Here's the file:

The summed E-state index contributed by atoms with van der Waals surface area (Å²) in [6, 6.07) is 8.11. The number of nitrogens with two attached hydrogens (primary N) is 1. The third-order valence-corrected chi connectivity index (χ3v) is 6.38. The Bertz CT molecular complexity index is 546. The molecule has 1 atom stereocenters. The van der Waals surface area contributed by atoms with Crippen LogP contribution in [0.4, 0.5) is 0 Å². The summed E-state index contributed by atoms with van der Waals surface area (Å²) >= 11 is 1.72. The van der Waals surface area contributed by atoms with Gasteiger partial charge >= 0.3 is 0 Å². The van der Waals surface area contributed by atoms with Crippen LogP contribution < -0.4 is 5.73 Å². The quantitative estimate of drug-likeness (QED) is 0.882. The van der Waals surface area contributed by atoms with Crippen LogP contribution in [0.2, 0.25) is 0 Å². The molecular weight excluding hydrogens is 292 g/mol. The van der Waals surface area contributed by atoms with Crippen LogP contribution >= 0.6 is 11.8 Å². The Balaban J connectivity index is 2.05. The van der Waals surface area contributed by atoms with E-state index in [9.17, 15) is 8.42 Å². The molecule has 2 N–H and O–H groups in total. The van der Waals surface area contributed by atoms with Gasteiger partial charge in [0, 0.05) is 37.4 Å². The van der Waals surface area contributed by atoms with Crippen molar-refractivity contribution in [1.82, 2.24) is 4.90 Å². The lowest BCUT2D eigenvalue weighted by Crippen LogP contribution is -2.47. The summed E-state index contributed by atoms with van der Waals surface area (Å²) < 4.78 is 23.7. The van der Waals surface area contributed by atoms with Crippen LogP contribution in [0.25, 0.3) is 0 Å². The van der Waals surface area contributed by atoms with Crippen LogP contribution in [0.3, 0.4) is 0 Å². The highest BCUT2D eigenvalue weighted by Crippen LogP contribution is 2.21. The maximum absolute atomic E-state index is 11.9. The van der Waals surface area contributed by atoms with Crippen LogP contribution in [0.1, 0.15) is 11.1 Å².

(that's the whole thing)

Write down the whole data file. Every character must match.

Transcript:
The summed E-state index contributed by atoms with van der Waals surface area (Å²) in [6, 6.07) is 8.11. The number of nitrogens with two attached hydrogens (primary N) is 1. The third-order valence-corrected chi connectivity index (χ3v) is 6.38. The Bertz CT molecular complexity index is 546. The molecule has 1 atom stereocenters. The van der Waals surface area contributed by atoms with Crippen LogP contribution in [0.4, 0.5) is 0 Å². The summed E-state index contributed by atoms with van der Waals surface area (Å²) >= 11 is 1.72. The van der Waals surface area contributed by atoms with Gasteiger partial charge >= 0.3 is 0 Å². The van der Waals surface area contributed by atoms with Crippen LogP contribution < -0.4 is 5.73 Å². The quantitative estimate of drug-likeness (QED) is 0.882. The van der Waals surface area contributed by atoms with Crippen LogP contribution in [0.2, 0.25) is 0 Å². The molecular weight excluding hydrogens is 292 g/mol. The van der Waals surface area contributed by atoms with Crippen LogP contribution >= 0.6 is 11.8 Å². The Balaban J connectivity index is 2.05. The van der Waals surface area contributed by atoms with E-state index in [9.17, 15) is 8.42 Å². The molecule has 2 N–H and O–H groups in total. The van der Waals surface area contributed by atoms with Gasteiger partial charge in [0, 0.05) is 37.4 Å². The van der Waals surface area contributed by atoms with Crippen molar-refractivity contribution in [1.82, 2.24) is 4.90 Å². The lowest BCUT2D eigenvalue weighted by Crippen LogP contribution is -2.47. The summed E-state index contributed by atoms with van der Waals surface area (Å²) < 4.78 is 23.7. The van der Waals surface area contributed by atoms with Crippen LogP contribution in [0.25, 0.3) is 0 Å². The van der Waals surface area contributed by atoms with Crippen LogP contribution in [0.3, 0.4) is 0 Å². The highest BCUT2D eigenvalue weighted by Crippen LogP contribution is 2.21. The maximum absolute atomic E-state index is 11.9. The van der Waals surface area contributed by atoms with Crippen LogP contribution in [0.1, 0.15) is 11.1 Å².